Editorial Feature

Tapping Into Earth's Natural Hydrogen Sources

Hydrogen is among the most abundant elements present in the universe. It consists of only one proton and one electron and can be used to store and deliver energy for large-scale applications.

hydrogen

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The Office of Energy Efficiency & Renewable Energy classifies hydrogen as an energy carrier rather than a source, capable of storing and delivering a substantial amount of energy. It can be utilized in fuel cells to produce electricity, as well as to provide power and heat. The naturally occurring hydrogen can serve as the main asset in battling climate change and global warming.

Natural Hydrogen: An Important Resource in Its Early Days

Natural hydrogen may not only be clean but also renewable. Unlike the millions of years required for organic deposits to transform into oil and gas, natural hydrogen is continually generated when underground water reacts with iron minerals under high temperatures and pressures.

However, it is still in the early stages of exploration as scientists work to comprehend its formation, migration, and the key question of whether it accumulates in a commercially viable manner.

Limitations of Natural Hydrogen

Despite being carbon-free, hydrogen faces challenges as an energy source. A kilogram of hydrogen holds as much energy as a gallon of gasoline but occupies more space at ambient pressures. Pressurized tanks increase capacity but add weight and costs.

Liquefying hydrogen is expensive. These storage challenges, coupled with the lack of infrastructure, contribute to the dominance of batteries over fuel cells in the electrification of cars.

Similarly, for heating, electric heat pumps are considered more practical than hydrogen furnaces. However, a significant portion of the world's energy demand remains challenging to decarbonize with electricity, emphasizing the need for investment in natural hydrogen exploration.

Reserves of Hydrogen

Hydrogen constitutes 0.14 % of the Earth's crust and approximately 10 % of the human body by mass. Recent discoveries have revealed substantial deposits of natural hydrogen in the Earth's mantle.

Ongoing exploration and drilling worldwide suggest the potential for a significant supply of clean hydrogen. Different colors, such as gold and white, are used to categorize this natural hydrogen, distinguishing it from other sources based on carbon emission intensity, like brown or green hydrogen.

Earth generates natural hydrogen at a significantly faster rate than it produces hydrocarbon fuels. The continuous regeneration of gas extracted from deposits through serpentinization processes challenges the notion that the size of an in-ground reservoir limits the amount of available natural hydrogen for sustaining the future hydrogen economy.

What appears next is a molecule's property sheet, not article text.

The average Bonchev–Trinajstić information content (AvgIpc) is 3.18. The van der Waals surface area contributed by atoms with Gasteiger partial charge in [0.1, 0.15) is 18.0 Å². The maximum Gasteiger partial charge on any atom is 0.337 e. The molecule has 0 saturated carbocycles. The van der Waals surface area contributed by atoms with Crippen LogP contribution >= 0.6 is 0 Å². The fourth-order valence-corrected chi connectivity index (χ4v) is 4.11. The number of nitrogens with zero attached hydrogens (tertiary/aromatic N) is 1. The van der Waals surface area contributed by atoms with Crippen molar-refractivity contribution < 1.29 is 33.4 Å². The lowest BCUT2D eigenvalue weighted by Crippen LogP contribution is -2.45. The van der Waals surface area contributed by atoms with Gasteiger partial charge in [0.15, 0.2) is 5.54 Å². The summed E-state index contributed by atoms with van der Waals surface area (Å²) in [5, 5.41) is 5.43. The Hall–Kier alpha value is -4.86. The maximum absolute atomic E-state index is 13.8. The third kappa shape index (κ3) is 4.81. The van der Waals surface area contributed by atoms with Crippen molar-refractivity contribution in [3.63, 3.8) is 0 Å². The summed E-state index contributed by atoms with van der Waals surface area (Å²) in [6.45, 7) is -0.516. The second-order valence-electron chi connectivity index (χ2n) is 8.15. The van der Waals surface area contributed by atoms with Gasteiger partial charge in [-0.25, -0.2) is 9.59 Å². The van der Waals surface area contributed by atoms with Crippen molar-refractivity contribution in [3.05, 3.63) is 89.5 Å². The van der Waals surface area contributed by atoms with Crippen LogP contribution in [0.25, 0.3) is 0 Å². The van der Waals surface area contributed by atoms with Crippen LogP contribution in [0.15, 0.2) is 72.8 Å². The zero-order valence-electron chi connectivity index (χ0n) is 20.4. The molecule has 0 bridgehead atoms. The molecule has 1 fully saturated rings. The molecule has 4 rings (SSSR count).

Efforts of the United States Geological Survey (USGS) for Extracting Geologic Hydrogen

To comprehend the potential for hydrogen accumulation, scientists require an improved geologic model, focusing on how hydrogen forms, its origin within rock layers, and its distribution.

The petroleum system, a well-established conceptual model employed by petroleum geologists, has proven effective in guiding oil and gas exploration and providing accurate assessments of undiscovered petroleum resources. This model can serve as a foundation for developing a similar understanding of natural hydrogen occurrence.

The USGS has a dedicated team focused on mapping out the regions of the U.S. that have the highest probability of containing natural hydrogen. Utilizing a hydrogen system model, the team maps the distribution of various components within the hydrogen system and evaluates their alignment. This enables the team to generate an initial estimate of the potential for geologic hydrogen across the nation.

Two key regions in the United States exhibit favorable geology for the generation of substantial hydrogen volumes. The first area extends along the Atlantic coastal plain, characterized by a band of iron-rich rock layers beneath the ocean floor. The second region in the central U.S. is linked to rock formations from an ancient rift event, the Midcontinent Rift, which occurred around 1.1 billion years ago.

Exploration Techniques for Natural Hydrogen

The exploration of geologic hydrogen resources is expected to utilize similar strategies and technologies employed in petroleum exploration, with additional elements borrowed from mineral and geothermal resource exploration.

Due to the potential of hydrogen to induce brittleness in steel, the production of hydrogen trapped in reservoirs may necessitate the use of slightly different materials. However, existing drilling and completion equipment used in natural gas development can still be applied.